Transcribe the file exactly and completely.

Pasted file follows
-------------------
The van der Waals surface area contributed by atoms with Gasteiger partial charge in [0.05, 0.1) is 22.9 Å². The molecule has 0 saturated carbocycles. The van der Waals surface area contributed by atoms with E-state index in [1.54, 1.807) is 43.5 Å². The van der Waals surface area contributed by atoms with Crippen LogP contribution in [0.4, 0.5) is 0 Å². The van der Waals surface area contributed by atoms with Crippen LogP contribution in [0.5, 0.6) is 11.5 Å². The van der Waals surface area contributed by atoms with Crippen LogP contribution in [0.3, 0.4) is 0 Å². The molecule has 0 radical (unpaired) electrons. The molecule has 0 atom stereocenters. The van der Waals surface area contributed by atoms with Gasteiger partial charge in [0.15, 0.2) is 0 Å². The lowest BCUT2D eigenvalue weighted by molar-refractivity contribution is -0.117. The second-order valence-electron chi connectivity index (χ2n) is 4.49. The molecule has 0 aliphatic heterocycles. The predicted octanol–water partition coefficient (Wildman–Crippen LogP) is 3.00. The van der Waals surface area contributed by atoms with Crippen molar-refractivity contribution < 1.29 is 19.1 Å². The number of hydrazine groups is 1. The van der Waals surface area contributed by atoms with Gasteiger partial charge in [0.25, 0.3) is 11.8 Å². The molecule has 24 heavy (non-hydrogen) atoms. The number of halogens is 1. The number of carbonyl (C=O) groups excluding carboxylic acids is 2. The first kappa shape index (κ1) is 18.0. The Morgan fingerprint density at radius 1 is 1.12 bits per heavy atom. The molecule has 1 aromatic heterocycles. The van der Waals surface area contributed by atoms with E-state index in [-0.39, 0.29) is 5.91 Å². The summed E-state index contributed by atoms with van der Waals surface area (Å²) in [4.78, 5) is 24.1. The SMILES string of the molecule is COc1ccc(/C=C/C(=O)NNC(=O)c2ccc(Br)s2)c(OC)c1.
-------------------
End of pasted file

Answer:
The van der Waals surface area contributed by atoms with Gasteiger partial charge in [0.05, 0.1) is 22.9 Å². The molecule has 0 saturated carbocycles. The van der Waals surface area contributed by atoms with E-state index in [1.54, 1.807) is 43.5 Å². The van der Waals surface area contributed by atoms with Crippen LogP contribution in [0.4, 0.5) is 0 Å². The van der Waals surface area contributed by atoms with Crippen LogP contribution in [0.5, 0.6) is 11.5 Å². The van der Waals surface area contributed by atoms with Crippen LogP contribution in [0.3, 0.4) is 0 Å². The molecule has 0 radical (unpaired) electrons. The molecule has 0 atom stereocenters. The van der Waals surface area contributed by atoms with Gasteiger partial charge in [0.15, 0.2) is 0 Å². The lowest BCUT2D eigenvalue weighted by molar-refractivity contribution is -0.117. The second-order valence-electron chi connectivity index (χ2n) is 4.49. The molecule has 0 aliphatic heterocycles. The predicted octanol–water partition coefficient (Wildman–Crippen LogP) is 3.00. The van der Waals surface area contributed by atoms with Crippen molar-refractivity contribution < 1.29 is 19.1 Å². The number of hydrazine groups is 1. The van der Waals surface area contributed by atoms with Gasteiger partial charge in [0.25, 0.3) is 11.8 Å². The molecule has 24 heavy (non-hydrogen) atoms. The number of halogens is 1. The number of carbonyl (C=O) groups excluding carboxylic acids is 2. The first kappa shape index (κ1) is 18.0. The Morgan fingerprint density at radius 1 is 1.12 bits per heavy atom. The molecule has 1 aromatic heterocycles. The van der Waals surface area contributed by atoms with E-state index in [-0.39, 0.29) is 5.91 Å². The summed E-state index contributed by atoms with van der Waals surface area (Å²) in [4.78, 5) is 24.1. The SMILES string of the molecule is COc1ccc(/C=C/C(=O)NNC(=O)c2ccc(Br)s2)c(OC)c1.